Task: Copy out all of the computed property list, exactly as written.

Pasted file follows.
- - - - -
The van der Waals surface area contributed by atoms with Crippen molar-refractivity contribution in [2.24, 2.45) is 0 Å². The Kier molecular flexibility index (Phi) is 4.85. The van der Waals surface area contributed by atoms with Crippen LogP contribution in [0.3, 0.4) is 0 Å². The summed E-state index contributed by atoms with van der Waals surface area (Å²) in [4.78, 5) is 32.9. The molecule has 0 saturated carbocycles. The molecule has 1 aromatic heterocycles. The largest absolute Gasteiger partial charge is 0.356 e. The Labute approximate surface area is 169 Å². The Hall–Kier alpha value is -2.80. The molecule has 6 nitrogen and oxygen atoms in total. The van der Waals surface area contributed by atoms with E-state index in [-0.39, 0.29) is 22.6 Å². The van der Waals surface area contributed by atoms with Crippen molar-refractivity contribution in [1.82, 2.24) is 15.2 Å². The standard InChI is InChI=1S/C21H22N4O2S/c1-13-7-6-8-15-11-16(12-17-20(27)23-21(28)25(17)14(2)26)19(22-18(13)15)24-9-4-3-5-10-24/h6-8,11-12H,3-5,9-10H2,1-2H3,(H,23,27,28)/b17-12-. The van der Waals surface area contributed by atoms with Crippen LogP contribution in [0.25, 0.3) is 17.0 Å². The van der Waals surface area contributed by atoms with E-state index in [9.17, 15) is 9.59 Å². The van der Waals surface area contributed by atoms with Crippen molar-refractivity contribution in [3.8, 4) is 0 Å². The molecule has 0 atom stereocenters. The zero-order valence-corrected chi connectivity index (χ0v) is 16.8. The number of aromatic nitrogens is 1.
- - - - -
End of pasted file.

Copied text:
The van der Waals surface area contributed by atoms with Crippen molar-refractivity contribution in [2.24, 2.45) is 0 Å². The Kier molecular flexibility index (Phi) is 4.85. The van der Waals surface area contributed by atoms with Crippen LogP contribution in [0.3, 0.4) is 0 Å². The summed E-state index contributed by atoms with van der Waals surface area (Å²) in [4.78, 5) is 32.9. The molecule has 0 saturated carbocycles. The molecule has 1 aromatic heterocycles. The largest absolute Gasteiger partial charge is 0.356 e. The Labute approximate surface area is 169 Å². The Hall–Kier alpha value is -2.80. The molecule has 6 nitrogen and oxygen atoms in total. The van der Waals surface area contributed by atoms with E-state index in [-0.39, 0.29) is 22.6 Å². The van der Waals surface area contributed by atoms with Crippen molar-refractivity contribution in [1.82, 2.24) is 15.2 Å². The standard InChI is InChI=1S/C21H22N4O2S/c1-13-7-6-8-15-11-16(12-17-20(27)23-21(28)25(17)14(2)26)19(22-18(13)15)24-9-4-3-5-10-24/h6-8,11-12H,3-5,9-10H2,1-2H3,(H,23,27,28)/b17-12-. The van der Waals surface area contributed by atoms with Crippen LogP contribution in [0.25, 0.3) is 17.0 Å². The van der Waals surface area contributed by atoms with E-state index in [9.17, 15) is 9.59 Å². The van der Waals surface area contributed by atoms with Crippen molar-refractivity contribution in [3.8, 4) is 0 Å². The molecule has 0 atom stereocenters. The zero-order valence-corrected chi connectivity index (χ0v) is 16.8. The number of aromatic nitrogens is 1.